Alita: Battle Angel has been a 20 year passion project for renowned producer, James Cameron – A film he hoped would inspire his daughter, with a strong female lead character. Due to Cameron’s commitments to the Avatar franchise though, Alita looked like it was destined remain that way; left to gather dust on a shelf. That was until the project was passed onto Robert Rodriguez, and Cameron took a backseat.
On the surface, Alita has all the makings of a sci-fi epic. Stunning visuals, exciting action scenes and a cybernetic main character who is trying to find out who she is and how she fits into this new world. Sadly, the film seems to stumble before it even gets going. With such a promising setup, the story is so dense that the film gets lost in it’s own narrative. Alita: Battle Angel simply tries to accomplish too much at once, and it ends up leaving the audience shell-shocked.
Alita is a girl (robot?) out of time, a premise that the film tries to deal with through a series of flashbacks which ultimately leave viewers with more questions than answers. This causes massive problems with the plot, as it tries to navigate both the past and present but forgets in the process that it actually needs to go somewhere. By the time Alita seems to figure this out, over two hours have gone past and we’re left with a slightly underwhelming conclusion.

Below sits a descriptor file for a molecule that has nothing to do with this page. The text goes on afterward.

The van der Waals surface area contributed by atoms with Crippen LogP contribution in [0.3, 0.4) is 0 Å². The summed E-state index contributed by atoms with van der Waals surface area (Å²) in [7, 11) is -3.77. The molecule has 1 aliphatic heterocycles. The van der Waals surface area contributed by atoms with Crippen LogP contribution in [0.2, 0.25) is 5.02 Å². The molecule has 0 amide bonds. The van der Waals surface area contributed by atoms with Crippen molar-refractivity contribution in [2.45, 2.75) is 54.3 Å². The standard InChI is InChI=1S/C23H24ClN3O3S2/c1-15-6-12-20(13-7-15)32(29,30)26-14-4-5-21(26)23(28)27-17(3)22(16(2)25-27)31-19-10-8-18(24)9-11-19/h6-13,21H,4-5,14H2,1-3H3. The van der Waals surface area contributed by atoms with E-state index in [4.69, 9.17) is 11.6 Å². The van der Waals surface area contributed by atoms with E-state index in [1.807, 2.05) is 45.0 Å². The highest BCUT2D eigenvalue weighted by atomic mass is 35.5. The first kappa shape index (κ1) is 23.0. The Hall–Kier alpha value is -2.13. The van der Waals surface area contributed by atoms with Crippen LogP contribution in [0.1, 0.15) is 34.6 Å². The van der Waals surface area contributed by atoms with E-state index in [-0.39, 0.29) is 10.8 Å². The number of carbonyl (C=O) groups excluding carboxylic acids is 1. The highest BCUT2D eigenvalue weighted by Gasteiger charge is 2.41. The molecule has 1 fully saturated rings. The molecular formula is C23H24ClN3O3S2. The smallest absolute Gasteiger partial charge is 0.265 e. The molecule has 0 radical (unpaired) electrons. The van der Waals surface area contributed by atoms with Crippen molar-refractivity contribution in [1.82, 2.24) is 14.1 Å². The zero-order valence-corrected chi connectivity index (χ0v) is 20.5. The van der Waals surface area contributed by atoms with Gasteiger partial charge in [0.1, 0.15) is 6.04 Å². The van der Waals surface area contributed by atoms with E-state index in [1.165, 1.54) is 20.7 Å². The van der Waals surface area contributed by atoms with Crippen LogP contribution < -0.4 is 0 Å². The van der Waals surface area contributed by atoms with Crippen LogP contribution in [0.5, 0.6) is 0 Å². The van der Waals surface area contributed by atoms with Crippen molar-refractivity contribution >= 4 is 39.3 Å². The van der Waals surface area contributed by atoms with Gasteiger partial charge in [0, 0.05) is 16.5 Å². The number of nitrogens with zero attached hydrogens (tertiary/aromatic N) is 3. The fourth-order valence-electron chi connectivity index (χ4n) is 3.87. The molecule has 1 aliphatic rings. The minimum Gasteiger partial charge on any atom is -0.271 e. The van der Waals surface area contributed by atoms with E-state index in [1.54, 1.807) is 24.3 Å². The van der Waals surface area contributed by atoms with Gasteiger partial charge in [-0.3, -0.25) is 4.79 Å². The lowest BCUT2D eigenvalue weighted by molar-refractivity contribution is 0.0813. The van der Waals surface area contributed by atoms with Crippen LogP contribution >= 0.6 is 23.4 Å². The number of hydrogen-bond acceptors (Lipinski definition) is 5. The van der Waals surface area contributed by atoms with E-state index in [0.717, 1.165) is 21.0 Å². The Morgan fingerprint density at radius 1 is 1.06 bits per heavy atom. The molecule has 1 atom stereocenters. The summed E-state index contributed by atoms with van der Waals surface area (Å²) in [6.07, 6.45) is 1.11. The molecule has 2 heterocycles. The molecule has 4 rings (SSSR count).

Overall, the plot feels pretty familiar, with the social divide between Iron City and the floating Zalem highly reminiscent of that seen in Matt Damon’s Elysium. And Alita’s struggle to connect with her own disjointed humanity is very similar to Major Motoko’s own moral struggle in Ghost in the Shell. So, although intriguing, it’s a shame that Alita: Battle Angel isn’t breaking down any barriers or pushing the boundaries with it’s narrative.
One aspect that I can’t fault is the action. Boasting incredibly choreographed combat scenes, you were completely immersed in the action – to the point that I ended up reminding myself to even blink. With such a weak story though, I couldn’t help feeling the film was led by its combat scenes.
Verdict: A film and character with a great amount of potential, but failed to deliver on its narrative.